In 1976 capital punishment was removed from the Canadian Criminal Code and in 1998 the Canadian National Defence Act was changed to remove the death penalty. If we do not condone government sanctioning of taking the life of the most evil amongst us, why should we condone government intervention in taking the life of the sick, the weak and the most vulnerable?
Quebec is planning to use tax-payer money to legally kill its citizens: assisted-suicide and euthanasia. Recently, in the National Post, Matt Gurney shared his compassion toward people like Gloria Taylor and Susan Griffiths who want help ending their lives. His feelings are admirable; his solution -- sanctioning the government to help kill its own citizens -- is not.
We strive to develop mental health care programs to prevent suicide. Unfortunately, many end their lives despite our best efforts. They devise a plan. They find a way. We mourn their loss. We regret not having prevented their death. But unassisted suicide is still preferable to involving another person in the life-ending act. And this is true even in the case of the terminally ill. That may sound mean spirited, but I suggest that asking me to take your life through government legislation is just as mean-spirited.
Besides, what makes us believe that we will not follow the same path with assisted suicide and euthanasia as we have with abortion where the rules changed, became more lax over time? There was a time when abortion was regulated. Then the laws devolved into unfettered, unregulated abortion. Now there is no law regarding abortion in Canada. If a woman feels that having another child would be a burden, then she has the right to abort. We have sex-selective abortion. There are supposed to be regulations in place to prevent it but it still continues. When I wrote about that on Huffington Post I received this response: "Well, if the woman doesn't want a girl, why should she be forced to have a girl?"
I was appalled by what seemed to be a total lack of respect for human life -- as if we were discussing cushions. And why not? We have reached a point in our culture where talking about ending a life comes easy. But what if the mother wanted the girl and the family pushed her into an abortion because boys are more valued in their culture? How does one put in safeguards for that?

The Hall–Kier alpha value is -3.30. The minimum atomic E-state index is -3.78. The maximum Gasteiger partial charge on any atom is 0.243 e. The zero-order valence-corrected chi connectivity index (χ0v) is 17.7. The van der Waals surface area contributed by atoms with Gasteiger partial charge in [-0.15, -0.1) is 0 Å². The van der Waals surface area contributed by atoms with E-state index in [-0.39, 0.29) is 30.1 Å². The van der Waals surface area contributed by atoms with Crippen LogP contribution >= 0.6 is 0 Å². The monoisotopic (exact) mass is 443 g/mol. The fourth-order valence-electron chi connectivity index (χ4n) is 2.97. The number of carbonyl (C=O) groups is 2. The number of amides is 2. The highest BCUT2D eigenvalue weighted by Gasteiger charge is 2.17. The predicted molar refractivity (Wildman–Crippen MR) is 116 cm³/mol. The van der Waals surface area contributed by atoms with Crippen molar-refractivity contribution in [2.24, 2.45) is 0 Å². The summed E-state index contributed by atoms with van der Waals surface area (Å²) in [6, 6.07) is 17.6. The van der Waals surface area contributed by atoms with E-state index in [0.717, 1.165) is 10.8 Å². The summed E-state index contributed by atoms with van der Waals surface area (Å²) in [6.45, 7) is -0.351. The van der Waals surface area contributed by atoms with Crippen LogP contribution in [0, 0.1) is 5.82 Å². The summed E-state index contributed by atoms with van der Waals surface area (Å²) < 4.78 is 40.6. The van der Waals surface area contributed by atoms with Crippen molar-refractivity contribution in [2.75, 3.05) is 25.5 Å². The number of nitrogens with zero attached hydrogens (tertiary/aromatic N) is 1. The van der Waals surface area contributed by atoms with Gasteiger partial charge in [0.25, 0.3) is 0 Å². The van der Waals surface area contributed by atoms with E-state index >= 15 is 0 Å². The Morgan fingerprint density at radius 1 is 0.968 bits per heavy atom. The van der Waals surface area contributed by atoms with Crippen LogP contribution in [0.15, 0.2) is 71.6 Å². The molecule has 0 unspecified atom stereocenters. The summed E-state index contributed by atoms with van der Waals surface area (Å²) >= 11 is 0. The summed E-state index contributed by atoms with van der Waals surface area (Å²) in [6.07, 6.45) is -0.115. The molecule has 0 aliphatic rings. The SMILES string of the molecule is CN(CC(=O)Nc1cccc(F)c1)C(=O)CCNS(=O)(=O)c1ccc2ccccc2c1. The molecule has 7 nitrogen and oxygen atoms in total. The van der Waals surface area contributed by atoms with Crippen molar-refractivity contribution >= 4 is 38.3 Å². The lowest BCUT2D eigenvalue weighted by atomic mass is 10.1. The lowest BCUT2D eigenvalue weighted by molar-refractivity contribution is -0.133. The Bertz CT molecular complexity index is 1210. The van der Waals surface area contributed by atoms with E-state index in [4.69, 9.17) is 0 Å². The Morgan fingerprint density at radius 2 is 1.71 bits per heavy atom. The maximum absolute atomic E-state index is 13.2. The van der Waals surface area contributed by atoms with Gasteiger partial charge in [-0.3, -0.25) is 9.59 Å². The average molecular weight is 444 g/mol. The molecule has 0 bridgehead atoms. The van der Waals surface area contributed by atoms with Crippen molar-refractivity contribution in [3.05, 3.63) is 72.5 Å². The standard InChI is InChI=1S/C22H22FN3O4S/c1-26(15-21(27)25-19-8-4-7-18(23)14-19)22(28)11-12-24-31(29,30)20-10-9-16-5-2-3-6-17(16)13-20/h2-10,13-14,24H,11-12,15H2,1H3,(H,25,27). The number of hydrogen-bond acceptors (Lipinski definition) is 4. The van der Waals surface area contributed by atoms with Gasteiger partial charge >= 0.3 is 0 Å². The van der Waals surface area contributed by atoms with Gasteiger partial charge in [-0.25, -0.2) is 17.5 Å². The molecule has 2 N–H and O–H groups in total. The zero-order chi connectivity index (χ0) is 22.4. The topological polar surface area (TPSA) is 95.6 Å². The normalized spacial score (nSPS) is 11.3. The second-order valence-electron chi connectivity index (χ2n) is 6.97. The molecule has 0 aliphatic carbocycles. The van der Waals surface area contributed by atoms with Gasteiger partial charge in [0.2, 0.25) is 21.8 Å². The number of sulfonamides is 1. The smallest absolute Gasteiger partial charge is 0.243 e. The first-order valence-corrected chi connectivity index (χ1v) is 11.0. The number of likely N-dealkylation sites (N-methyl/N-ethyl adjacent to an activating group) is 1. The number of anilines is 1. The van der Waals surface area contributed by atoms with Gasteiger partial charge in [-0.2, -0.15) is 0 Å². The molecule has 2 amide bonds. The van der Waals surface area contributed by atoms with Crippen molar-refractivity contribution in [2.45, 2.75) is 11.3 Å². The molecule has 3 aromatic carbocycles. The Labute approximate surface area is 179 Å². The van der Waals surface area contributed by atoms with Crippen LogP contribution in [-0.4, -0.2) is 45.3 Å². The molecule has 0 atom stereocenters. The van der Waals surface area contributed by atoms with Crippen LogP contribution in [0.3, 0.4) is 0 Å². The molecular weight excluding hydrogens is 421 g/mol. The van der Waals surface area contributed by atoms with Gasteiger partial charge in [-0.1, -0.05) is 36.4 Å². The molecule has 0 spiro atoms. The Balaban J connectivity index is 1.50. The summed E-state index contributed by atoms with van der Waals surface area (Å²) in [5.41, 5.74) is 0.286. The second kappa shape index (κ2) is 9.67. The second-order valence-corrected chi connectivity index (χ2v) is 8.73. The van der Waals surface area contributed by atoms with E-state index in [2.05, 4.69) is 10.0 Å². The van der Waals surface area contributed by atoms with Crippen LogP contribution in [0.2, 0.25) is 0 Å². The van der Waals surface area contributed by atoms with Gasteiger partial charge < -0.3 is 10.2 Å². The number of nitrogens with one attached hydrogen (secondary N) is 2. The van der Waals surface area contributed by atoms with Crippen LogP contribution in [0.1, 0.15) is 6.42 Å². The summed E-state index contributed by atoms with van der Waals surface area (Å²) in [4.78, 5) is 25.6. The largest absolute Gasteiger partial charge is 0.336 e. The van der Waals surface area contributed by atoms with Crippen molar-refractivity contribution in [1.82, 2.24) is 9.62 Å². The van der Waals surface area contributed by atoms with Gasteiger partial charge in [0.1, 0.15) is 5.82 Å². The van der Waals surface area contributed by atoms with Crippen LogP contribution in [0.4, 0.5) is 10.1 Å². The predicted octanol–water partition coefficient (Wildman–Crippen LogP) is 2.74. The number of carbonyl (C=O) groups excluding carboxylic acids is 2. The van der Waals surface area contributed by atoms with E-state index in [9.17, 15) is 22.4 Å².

China's one child policy led to an increase in abortion and infanticide of girl babies. India, in an attempt to reduce population instituted a two child policy that has led to "voluntary" sterilization. Yet, sterilization has affected-or afflicted- the weakest of the people in India, the ones with no voice, when quotas for the number of sterilizations per month need to be met. Good intentions have a habit of going awry.
Our elderly are already at risk. They fall prey to unscrupulous people who talk their way into their lives and manage to deplete them of all their savings. What if mommy becomes a burden to her family, like another child? Gurney writes that legislation would be put into place that forces the patient to "confirm verbally and in writing, on multiple witnessed occasions, their desire to die." What makes us believe that a child or caregiver could not convince someone to end their life to the point that "the patient" will answer all the questions correctly that are put to them and then, when "all checks out, their life would end"? What makes us so sure that we cannot bully our elderly into ending their lives?
If the patient is well enough and strong enough to confirm in writing and verbally their intention, then why can they not take their own life? Why must others be involved?
There is a marked difference between making it possible to take one's own life and actively participating in it. Because we abhor suicide we have all kinds of programs established to reach out to those who wish to take their own life. There is a cognitive dissonance at play when we now ask our own government, through legislation, to participate in ending life. And then to label it "health care" is Orwellian.
History has a nasty habit of repeating itself because, like Machiavelli wrote so long ago, rather than see what is before our eyes, what is real, we choose to act on wishes and hopes. It is ultimate hubris to believe that we can place limits on ourselves once the floodgates of assisted-suicide and euthanasia are open. Remember Belgium? We must not go backward. We must not give our government, provincial or federal, the right to participate in ending the life of one of our citizens, again.